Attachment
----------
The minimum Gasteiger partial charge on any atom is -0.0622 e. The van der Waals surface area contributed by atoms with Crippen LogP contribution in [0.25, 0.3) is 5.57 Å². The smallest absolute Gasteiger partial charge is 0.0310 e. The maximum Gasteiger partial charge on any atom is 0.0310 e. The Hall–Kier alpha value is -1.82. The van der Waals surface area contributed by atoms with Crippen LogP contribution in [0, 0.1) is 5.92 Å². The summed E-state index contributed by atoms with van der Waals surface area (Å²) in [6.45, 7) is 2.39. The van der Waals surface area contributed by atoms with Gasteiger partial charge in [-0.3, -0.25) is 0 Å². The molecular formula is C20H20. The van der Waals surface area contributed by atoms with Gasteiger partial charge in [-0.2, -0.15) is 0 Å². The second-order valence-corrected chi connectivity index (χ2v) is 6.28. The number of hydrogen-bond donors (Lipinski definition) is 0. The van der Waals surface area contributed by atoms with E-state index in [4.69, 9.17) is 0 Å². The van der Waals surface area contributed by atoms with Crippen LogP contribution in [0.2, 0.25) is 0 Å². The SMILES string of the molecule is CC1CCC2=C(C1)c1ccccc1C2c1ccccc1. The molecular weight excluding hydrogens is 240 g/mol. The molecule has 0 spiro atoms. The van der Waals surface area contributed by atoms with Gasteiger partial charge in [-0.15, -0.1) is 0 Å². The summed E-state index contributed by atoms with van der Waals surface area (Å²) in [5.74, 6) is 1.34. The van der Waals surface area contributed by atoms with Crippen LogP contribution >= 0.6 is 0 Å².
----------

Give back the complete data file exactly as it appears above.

The minimum Gasteiger partial charge on any atom is -0.0622 e. The van der Waals surface area contributed by atoms with Crippen LogP contribution in [0.25, 0.3) is 5.57 Å². The smallest absolute Gasteiger partial charge is 0.0310 e. The maximum Gasteiger partial charge on any atom is 0.0310 e. The Hall–Kier alpha value is -1.82. The van der Waals surface area contributed by atoms with Crippen LogP contribution in [0, 0.1) is 5.92 Å². The summed E-state index contributed by atoms with van der Waals surface area (Å²) in [6.45, 7) is 2.39. The van der Waals surface area contributed by atoms with Gasteiger partial charge in [-0.3, -0.25) is 0 Å². The molecular formula is C20H20. The van der Waals surface area contributed by atoms with Gasteiger partial charge in [-0.2, -0.15) is 0 Å². The second-order valence-corrected chi connectivity index (χ2v) is 6.28. The number of hydrogen-bond donors (Lipinski definition) is 0. The van der Waals surface area contributed by atoms with E-state index in [4.69, 9.17) is 0 Å². The van der Waals surface area contributed by atoms with Crippen LogP contribution in [0.2, 0.25) is 0 Å². The SMILES string of the molecule is CC1CCC2=C(C1)c1ccccc1C2c1ccccc1. The molecular weight excluding hydrogens is 240 g/mol. The molecule has 0 spiro atoms. The van der Waals surface area contributed by atoms with Gasteiger partial charge in [-0.15, -0.1) is 0 Å². The summed E-state index contributed by atoms with van der Waals surface area (Å²) in [5.74, 6) is 1.34. The van der Waals surface area contributed by atoms with Crippen LogP contribution >= 0.6 is 0 Å².